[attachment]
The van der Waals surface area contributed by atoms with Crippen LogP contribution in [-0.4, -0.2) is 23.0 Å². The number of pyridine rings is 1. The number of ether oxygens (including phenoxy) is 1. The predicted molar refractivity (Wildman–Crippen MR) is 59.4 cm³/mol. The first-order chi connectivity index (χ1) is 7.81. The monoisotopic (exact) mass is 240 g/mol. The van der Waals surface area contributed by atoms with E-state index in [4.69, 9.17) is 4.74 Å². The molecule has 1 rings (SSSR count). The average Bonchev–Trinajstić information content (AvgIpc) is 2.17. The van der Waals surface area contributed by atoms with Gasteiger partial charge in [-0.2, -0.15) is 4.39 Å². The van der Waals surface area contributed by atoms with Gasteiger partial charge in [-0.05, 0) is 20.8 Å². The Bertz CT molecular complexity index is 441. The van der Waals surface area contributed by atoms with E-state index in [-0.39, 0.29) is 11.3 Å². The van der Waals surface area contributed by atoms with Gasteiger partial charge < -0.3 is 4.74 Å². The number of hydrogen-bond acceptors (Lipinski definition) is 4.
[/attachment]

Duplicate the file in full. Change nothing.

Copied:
The van der Waals surface area contributed by atoms with Crippen LogP contribution in [-0.4, -0.2) is 23.0 Å². The number of pyridine rings is 1. The number of ether oxygens (including phenoxy) is 1. The predicted molar refractivity (Wildman–Crippen MR) is 59.4 cm³/mol. The first-order chi connectivity index (χ1) is 7.81. The monoisotopic (exact) mass is 240 g/mol. The van der Waals surface area contributed by atoms with E-state index in [4.69, 9.17) is 4.74 Å². The molecule has 1 rings (SSSR count). The average Bonchev–Trinajstić information content (AvgIpc) is 2.17. The van der Waals surface area contributed by atoms with Gasteiger partial charge in [-0.2, -0.15) is 4.39 Å². The van der Waals surface area contributed by atoms with Gasteiger partial charge in [-0.05, 0) is 20.8 Å². The Bertz CT molecular complexity index is 441. The van der Waals surface area contributed by atoms with E-state index in [-0.39, 0.29) is 11.3 Å². The van der Waals surface area contributed by atoms with Gasteiger partial charge < -0.3 is 4.74 Å². The number of hydrogen-bond acceptors (Lipinski definition) is 4.